Research

I teach computers to be better at guess, check, and revise. At least, that is the short version of my research. More precisely, I develop optimization algorithms based on evolutionary principles for the purpose of finding high quality solutions to challenging real-world problems. [//]: # (Most of the time this involves staring at white boards, pacing back and forth, and muttering to myself, with occasional rushes of pure excitement caused by some new revelation.)

For the last 18 months I have been working to develop what I call the Parameter-less Population Pyramid, or P3 for short. P3 is built on the idea that it is often easier to determine how good a solution is than to find the best possible solution. To understand how P3 works, let’s apply it to the problem of packing a moving truck. It’s pretty easy to measure how good a packing configuration is (how much stuff fits in the truck) but pretty hard to find the best configuration (getting everything in the truck). To solve this problem, P3 starts with an initial guess (random solution) for how to pack the truck, and then makes minor changes to that guess (hill climbing) until doing so can’t make it any better. For instance, you might get to the point where moving any chair will not make things better, but if you could move all of them at once into a big stack it would be a lot better.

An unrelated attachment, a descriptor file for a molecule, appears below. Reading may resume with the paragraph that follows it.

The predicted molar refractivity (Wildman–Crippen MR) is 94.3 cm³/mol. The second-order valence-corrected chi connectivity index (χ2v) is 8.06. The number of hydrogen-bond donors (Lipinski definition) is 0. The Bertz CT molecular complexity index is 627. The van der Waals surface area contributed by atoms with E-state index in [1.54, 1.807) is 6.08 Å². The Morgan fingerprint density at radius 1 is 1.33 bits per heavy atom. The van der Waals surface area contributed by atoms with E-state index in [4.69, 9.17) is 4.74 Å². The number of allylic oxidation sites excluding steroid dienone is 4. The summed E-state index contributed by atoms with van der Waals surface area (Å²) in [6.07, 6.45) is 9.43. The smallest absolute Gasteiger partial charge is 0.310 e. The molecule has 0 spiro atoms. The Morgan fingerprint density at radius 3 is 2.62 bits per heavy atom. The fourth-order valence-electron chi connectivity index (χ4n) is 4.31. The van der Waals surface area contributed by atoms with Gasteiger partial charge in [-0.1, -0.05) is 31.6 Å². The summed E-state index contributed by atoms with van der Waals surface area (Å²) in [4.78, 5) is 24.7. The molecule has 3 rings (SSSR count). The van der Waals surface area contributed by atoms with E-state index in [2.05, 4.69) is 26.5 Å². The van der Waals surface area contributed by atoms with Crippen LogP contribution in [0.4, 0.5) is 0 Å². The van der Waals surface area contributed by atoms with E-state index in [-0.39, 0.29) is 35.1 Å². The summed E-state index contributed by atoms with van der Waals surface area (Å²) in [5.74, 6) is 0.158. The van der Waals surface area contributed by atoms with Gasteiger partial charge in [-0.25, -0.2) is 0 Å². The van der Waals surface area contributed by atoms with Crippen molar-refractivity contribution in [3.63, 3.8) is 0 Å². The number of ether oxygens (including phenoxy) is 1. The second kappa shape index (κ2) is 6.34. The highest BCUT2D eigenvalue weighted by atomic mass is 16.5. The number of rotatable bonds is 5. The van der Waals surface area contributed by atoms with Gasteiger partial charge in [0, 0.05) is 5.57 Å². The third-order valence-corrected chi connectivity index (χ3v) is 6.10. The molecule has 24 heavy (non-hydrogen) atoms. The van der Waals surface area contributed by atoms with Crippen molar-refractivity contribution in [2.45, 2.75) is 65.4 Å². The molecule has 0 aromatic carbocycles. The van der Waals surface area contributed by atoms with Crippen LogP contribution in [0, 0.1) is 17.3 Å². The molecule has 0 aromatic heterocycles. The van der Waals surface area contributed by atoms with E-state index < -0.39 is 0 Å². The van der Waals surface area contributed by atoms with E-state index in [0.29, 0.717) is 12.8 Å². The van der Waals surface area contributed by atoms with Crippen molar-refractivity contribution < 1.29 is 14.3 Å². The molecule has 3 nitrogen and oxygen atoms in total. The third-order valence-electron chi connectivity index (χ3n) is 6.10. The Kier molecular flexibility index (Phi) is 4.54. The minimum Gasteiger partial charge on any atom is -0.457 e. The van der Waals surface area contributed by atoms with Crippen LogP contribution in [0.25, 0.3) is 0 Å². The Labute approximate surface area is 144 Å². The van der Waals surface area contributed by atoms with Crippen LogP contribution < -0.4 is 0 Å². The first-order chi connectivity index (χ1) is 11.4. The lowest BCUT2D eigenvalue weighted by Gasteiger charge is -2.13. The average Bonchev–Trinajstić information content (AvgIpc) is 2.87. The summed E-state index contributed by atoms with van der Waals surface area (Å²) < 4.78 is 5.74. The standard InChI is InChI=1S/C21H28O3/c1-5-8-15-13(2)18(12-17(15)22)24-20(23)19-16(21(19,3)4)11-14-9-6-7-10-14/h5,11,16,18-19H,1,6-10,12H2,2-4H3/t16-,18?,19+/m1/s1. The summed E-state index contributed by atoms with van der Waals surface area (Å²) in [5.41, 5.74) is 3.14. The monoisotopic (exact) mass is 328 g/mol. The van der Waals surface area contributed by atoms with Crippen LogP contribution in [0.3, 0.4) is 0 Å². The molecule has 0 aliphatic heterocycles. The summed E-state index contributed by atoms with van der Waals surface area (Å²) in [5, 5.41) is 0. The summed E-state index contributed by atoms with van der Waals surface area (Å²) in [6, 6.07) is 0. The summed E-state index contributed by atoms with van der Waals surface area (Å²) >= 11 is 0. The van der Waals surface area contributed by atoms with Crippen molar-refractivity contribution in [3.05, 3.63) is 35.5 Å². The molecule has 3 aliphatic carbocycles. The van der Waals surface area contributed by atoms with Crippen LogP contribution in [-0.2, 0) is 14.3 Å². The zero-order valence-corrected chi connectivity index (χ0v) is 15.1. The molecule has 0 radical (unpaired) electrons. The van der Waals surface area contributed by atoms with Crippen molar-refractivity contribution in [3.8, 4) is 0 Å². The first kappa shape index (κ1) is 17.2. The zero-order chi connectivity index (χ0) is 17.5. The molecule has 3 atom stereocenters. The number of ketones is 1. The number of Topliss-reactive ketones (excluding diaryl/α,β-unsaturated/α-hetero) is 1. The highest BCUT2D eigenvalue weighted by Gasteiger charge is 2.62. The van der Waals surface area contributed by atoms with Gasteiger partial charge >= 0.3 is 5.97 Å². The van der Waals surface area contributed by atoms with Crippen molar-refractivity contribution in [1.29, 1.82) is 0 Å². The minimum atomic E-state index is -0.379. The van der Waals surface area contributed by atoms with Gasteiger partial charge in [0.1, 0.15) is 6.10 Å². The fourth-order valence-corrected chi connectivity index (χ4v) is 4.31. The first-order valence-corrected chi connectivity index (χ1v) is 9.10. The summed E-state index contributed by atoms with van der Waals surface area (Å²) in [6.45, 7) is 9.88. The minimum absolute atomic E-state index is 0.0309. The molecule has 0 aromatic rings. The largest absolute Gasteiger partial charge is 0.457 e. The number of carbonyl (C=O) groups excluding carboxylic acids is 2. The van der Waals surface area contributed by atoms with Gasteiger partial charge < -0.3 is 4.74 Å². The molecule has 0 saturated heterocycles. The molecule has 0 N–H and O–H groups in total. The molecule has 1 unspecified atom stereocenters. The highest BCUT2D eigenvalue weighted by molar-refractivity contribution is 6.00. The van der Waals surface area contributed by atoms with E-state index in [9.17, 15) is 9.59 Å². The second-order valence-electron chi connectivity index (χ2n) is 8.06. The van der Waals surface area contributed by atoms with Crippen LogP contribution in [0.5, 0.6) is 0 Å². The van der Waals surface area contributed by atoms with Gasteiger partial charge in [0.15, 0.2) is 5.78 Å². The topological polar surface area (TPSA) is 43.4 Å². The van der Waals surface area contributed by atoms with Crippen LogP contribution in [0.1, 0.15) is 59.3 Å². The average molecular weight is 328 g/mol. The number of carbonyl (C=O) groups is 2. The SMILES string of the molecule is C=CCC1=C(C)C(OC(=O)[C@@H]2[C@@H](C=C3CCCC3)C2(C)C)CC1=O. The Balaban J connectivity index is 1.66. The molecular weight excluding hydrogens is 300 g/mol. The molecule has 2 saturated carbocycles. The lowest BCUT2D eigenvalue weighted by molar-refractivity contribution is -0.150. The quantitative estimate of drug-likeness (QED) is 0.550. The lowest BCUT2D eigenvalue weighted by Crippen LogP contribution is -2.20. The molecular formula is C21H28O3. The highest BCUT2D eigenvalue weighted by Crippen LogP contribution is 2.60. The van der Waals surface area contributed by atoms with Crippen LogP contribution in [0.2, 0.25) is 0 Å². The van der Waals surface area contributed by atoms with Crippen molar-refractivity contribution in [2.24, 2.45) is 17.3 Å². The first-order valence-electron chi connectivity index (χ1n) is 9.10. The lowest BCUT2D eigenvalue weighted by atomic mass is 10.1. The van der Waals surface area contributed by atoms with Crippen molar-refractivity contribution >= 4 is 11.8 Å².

Unfortunately, trying to test all ways to make larger changes to a guess can take a lot of time. To overcome this problem, P3 stores multiple good guesses (population) and tries to learn what makes them good. To further improve, P3 tries to take the good parts of previous guesses and combine them to create new ones (mixing). In our example, this could mean putting together the box stacking from one guess and the furniture layout of another. In order to focus learning, P3 filters guesses based on how much effort went into producing each guess, storing them separately (pyramid of populations). This design also lets P3 learn as it goes (parameter-less), unlike most evolutionary systems where you need to know how many guesses to store before starting optimization.

This method of iterative solution improvement is designed to be applicable to a wide range of problems. The exact same algorithm can, for instance, be applied to making better Organic LED molecules to positioning wind turbines in a field for maximum efficiency. Unlike many previous methods which rely on people to provide problem specific information, P3 is focused on learning everything it needs from the problem itself. On top of being easier to use, all of the initial results suggest that P3 is actually more effective than existing methods for performing this kind of optimization.